Multiple lung lobectomies in a cat with bronchogenic adenocarcinoma
A thirteen year old spayed female domestic shorthair was presented to the Cornell University Hospital for Animals for weight loss, inappetence, and a mass within the right caudal and accessory lung lobes. Cytology obtained via ultrasound guided aspiration of the mass was consistent with carcinoma. Decreased vesicular sounds were ausculted in the right caudodorsal lung field. Three view thoracic radiographs and thoracic computed tomography (CT) with contrast enhancement identified a large, well-margined, soft tissue attenuating mass occupying the entire right caudal and accessory lung lobes that abruptly occluded all bronchi. A presumptive diagnosis of primary pulmonary neoplasia was made based on the imaging results, and no obvious intrathoracic metastasis was identified. Multiple lung lobectomies were performed; however, the mass was incompletely excised due to adherence to a large left pulmonary blood vessel and the pericardium adjacent to the right atrium. One day post-operatively, the patient developed left hind limb paresis. Vascular ultrasound revealed an aortic embolus suspected to be of neoplastic origin. Three days post-operatively, the patient became dyspneic as a result of tension pneumothorax, and was euthanized. Histopathology definitively diagnosed tubulopapillary adenocarcinoma. Clinical signs, diagnosis, treatment, and prognosis of primary pulmonary neoplasia in felines are discussed.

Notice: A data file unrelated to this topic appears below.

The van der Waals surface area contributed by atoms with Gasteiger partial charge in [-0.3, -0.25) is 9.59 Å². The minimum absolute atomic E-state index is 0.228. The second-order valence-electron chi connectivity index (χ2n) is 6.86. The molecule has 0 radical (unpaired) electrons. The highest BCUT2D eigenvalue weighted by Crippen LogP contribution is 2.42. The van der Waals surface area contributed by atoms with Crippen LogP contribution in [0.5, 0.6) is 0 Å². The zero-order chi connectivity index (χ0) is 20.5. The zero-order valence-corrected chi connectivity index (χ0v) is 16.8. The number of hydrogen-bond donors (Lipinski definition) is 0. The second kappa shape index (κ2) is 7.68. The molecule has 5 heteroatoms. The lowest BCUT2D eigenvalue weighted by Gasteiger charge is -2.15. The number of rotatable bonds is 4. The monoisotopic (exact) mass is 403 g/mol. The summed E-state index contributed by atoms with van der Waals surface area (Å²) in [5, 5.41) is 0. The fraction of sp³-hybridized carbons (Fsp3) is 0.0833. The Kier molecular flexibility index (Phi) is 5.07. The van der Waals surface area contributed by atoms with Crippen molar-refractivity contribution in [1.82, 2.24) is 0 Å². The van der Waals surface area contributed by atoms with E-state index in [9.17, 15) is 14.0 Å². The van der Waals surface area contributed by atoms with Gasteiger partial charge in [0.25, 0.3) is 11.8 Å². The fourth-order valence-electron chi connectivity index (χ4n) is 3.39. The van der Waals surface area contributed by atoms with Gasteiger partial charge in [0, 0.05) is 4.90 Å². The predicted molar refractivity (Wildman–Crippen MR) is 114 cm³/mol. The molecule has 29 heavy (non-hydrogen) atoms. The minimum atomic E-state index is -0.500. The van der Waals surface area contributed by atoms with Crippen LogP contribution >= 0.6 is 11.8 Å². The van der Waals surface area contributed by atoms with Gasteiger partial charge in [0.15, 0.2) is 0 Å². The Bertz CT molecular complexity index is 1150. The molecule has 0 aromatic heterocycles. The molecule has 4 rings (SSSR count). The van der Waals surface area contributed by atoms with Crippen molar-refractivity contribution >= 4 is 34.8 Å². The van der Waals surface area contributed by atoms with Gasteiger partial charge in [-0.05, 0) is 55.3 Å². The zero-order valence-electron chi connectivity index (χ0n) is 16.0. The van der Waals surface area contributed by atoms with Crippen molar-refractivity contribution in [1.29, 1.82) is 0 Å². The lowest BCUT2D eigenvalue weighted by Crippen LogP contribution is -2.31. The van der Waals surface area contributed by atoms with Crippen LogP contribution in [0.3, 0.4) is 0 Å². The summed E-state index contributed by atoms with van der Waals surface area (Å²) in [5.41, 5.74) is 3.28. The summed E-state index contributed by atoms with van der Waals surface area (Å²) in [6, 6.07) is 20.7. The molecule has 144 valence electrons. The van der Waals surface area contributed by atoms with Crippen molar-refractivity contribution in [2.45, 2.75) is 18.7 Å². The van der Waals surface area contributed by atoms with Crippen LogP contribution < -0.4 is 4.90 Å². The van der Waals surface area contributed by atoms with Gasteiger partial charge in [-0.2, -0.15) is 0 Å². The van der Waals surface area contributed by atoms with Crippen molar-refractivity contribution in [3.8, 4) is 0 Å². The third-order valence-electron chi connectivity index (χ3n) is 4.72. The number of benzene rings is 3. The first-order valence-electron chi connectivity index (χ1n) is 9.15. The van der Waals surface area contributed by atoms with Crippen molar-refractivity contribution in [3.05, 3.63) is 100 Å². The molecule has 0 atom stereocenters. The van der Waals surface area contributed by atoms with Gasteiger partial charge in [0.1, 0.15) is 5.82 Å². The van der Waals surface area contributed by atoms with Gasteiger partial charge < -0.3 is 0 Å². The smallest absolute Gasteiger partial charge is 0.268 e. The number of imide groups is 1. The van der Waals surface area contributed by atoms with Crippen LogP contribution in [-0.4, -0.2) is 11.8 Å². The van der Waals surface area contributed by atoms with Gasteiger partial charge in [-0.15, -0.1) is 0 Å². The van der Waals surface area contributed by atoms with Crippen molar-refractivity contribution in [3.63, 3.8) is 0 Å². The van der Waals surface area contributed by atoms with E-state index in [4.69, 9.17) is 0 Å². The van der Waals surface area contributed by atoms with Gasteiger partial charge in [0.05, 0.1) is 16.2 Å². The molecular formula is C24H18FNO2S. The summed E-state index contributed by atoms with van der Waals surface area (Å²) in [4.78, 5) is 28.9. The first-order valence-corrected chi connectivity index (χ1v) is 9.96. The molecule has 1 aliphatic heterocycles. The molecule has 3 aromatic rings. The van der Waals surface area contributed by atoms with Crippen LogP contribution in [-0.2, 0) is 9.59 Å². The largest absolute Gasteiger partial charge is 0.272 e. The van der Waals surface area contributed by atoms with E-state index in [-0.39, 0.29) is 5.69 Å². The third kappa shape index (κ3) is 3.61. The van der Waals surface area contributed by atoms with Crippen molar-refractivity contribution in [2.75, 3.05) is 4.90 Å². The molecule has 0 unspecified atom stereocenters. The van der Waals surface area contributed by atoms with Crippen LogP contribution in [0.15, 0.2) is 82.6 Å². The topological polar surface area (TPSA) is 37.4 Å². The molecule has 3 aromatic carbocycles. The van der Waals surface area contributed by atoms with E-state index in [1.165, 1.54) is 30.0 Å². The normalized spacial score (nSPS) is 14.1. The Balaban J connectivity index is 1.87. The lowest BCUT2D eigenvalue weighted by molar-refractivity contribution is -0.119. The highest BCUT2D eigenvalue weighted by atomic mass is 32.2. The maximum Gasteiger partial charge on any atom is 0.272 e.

Senior seminar paperSeminar SF610.1 2010
Cats -- Diseases -- Treatment -- Case studies
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